The commander of the United States Strategic Command, which supervises the nuclear arsenal, told Congress on Wednesday that the United States confronts a heightened nuclear deterrent danger from Russia and China.
“We are facing a crisis deterrence dynamic right now that we have only seen a few times in our nation’s history,” Adm. Charles Richard told the Senate’s strategic forces panel. “The war in Ukraine and China’s nuclear trajectory — their strategic breakout — demonstrates that we have a deterrence and assurance gap based on the threat of limited nuclear employment.”
Richard is a member of the Nuclear Weapons Council, and he appeared at the Senate Armed Services strategic forces subcommittee’s first hearing. The panel was scheduled to hear testimony from the interagency group’s six voting members in charge of nuclear policy.
“The nation and our allies have not faced a crisis like Russia’s invasion of Ukraine in over 30 years,” said Richard. “President [Vladimir] Putin simultaneously invaded a sovereign nation while using thinly veiled nuclear threats to deter U.S. and NATO intervention.”
He went on to say that China is “closely observing the situation in Ukraine and will almost certainly employ nuclear coercion to their benefit in the future.” Their goal is to have the military capabilities to reunify Taiwan by 2027, if not sooner.”
According to Richard, China has doubled its nuclear stockpile in two years, against forecasts that it would take till the end of the decade.
“The biggest and most visible one is the expansion from zero to at least 360 solid-fueled intercontinental ballistic missile silos,” he said, noting China has also made significant advances in its air- and submarine-launched nuclear-capable missiles.
The warning was utilized by Richard to renew his request for “a low-yield, non-ballistic capability that does not need visible development.”
He verified to Sen. Tom Cotton, R-Ark., that this was a reference to the nuclear development program for sea-launched cruise missiles, adding to the legislative dispute over whether to proceed with the Biden administration’s request to stop the project.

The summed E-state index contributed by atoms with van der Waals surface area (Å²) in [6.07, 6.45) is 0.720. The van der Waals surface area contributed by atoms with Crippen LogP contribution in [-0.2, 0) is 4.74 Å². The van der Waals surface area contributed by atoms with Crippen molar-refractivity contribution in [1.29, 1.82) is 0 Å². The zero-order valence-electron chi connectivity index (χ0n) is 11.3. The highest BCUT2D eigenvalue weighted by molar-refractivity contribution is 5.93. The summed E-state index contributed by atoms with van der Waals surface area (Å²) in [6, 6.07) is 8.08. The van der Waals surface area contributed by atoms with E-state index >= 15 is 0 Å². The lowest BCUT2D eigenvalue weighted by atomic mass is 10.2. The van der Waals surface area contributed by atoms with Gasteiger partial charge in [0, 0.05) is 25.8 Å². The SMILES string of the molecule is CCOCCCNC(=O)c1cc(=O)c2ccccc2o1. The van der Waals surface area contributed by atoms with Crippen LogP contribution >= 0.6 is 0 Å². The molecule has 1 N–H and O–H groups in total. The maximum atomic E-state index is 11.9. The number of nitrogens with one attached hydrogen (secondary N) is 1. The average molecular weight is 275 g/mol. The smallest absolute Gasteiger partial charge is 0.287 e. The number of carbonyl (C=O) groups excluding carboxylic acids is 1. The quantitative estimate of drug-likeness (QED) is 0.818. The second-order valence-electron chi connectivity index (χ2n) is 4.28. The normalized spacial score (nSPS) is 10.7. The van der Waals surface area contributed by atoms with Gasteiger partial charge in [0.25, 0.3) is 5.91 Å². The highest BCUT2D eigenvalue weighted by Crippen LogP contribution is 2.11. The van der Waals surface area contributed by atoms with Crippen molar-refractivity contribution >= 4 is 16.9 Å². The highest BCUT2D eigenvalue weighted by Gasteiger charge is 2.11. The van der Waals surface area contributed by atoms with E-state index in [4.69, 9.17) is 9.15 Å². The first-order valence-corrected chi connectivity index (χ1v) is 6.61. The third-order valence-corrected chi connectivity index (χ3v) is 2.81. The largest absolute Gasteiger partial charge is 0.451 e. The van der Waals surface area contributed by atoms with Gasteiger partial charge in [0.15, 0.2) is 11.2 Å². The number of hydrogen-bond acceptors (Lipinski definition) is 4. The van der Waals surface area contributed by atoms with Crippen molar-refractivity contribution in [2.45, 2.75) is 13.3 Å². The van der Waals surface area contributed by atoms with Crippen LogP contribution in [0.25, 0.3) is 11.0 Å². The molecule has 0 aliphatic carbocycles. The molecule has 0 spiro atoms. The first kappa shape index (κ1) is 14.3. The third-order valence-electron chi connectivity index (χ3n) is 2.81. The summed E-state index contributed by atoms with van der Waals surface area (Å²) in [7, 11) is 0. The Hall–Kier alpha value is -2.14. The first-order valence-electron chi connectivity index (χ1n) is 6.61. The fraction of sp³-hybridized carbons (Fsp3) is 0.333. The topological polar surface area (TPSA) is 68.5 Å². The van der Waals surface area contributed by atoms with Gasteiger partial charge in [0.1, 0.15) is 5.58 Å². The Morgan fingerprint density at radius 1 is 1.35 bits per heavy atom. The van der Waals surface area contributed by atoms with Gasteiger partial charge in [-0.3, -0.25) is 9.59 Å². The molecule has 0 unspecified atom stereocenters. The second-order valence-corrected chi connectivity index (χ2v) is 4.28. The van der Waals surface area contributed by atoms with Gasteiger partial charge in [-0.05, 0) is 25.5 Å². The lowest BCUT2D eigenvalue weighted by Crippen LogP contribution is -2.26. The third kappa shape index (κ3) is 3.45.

Another voting member of the Nuclear Weapons Council, Under Secretary of Energy for Nuclear Security Administrator Jill Hruby, stated that the Biden administration will fail to satisfy the statutory goal of producing 80 plutonium pits per year by 2030.
Hruby said that experts at the National Nuclear Security Administration have yet to assess the implications of employing existing plutonium pits in new weapons, so it’s unknown what influence this might have on US nuclear modernization efforts.
“We’re making new pits because we’re concerned about pit aging,” said Hruby. “We don’t want to put old pits in new weapons if we think in 30 years those weapons will be in the stockpile, they may have aging problems, but we don’t know for sure.”
Nonetheless, Sen. Elizabeth Warren, D-Mass., blasted the plutonium pit manufacturing program for falling behind schedule and over budget, while Richard and Angus King, I-Maine, who leads the panel, defended Hruby.
“STRATCOM supports this or any other measure that [the National Nuclear Security Administration] can execute that minimizes the delay and ultimately reduces the operational risk that I’m going to have to carry because we can’t meet the requirement,” said Richard.
King acknowledged that nuclear modernization efforts have resulted in a larger portion of the defense budget being dedicated to maintaining the nuclear triad — it now accounts for 6.4 percent of the defense budget — but noted that this is still significantly less than the 17 percent of the budget it occupied in 1962.
“That doesn’t mean it’s still not a lot of money,” said King. “I refer to it as the pig in the budget python. It’s a very large expenditure that we’re going to have to cover over a few years.”